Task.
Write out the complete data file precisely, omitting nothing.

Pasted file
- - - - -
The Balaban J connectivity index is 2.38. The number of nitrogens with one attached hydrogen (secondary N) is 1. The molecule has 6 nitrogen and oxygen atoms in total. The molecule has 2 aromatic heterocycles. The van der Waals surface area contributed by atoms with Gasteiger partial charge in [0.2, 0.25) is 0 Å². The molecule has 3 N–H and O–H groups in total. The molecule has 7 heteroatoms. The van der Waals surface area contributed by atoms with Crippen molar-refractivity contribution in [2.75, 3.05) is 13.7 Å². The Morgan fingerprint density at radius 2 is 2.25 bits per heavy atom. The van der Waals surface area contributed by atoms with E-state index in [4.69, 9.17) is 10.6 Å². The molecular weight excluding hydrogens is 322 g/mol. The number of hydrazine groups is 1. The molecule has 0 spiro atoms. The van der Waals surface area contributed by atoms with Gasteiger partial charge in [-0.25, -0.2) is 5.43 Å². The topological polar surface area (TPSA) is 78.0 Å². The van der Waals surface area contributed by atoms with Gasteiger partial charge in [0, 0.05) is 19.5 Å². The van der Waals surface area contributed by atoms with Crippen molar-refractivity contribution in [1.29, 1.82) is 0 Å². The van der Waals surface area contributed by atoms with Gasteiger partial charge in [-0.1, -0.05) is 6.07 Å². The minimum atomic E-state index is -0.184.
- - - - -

The Balaban J connectivity index is 2.38. The number of nitrogens with one attached hydrogen (secondary N) is 1. The molecule has 6 nitrogen and oxygen atoms in total. The molecule has 2 aromatic heterocycles. The van der Waals surface area contributed by atoms with Gasteiger partial charge in [0.2, 0.25) is 0 Å². The molecule has 3 N–H and O–H groups in total. The molecule has 7 heteroatoms. The van der Waals surface area contributed by atoms with Crippen molar-refractivity contribution in [2.75, 3.05) is 13.7 Å². The Morgan fingerprint density at radius 2 is 2.25 bits per heavy atom. The van der Waals surface area contributed by atoms with E-state index in [4.69, 9.17) is 10.6 Å². The molecular weight excluding hydrogens is 322 g/mol. The number of hydrazine groups is 1. The molecule has 0 spiro atoms. The van der Waals surface area contributed by atoms with Gasteiger partial charge in [-0.25, -0.2) is 5.43 Å². The topological polar surface area (TPSA) is 78.0 Å². The van der Waals surface area contributed by atoms with Gasteiger partial charge in [0, 0.05) is 19.5 Å². The van der Waals surface area contributed by atoms with Crippen molar-refractivity contribution in [1.29, 1.82) is 0 Å². The van der Waals surface area contributed by atoms with Gasteiger partial charge in [-0.1, -0.05) is 6.07 Å². The minimum atomic E-state index is -0.184.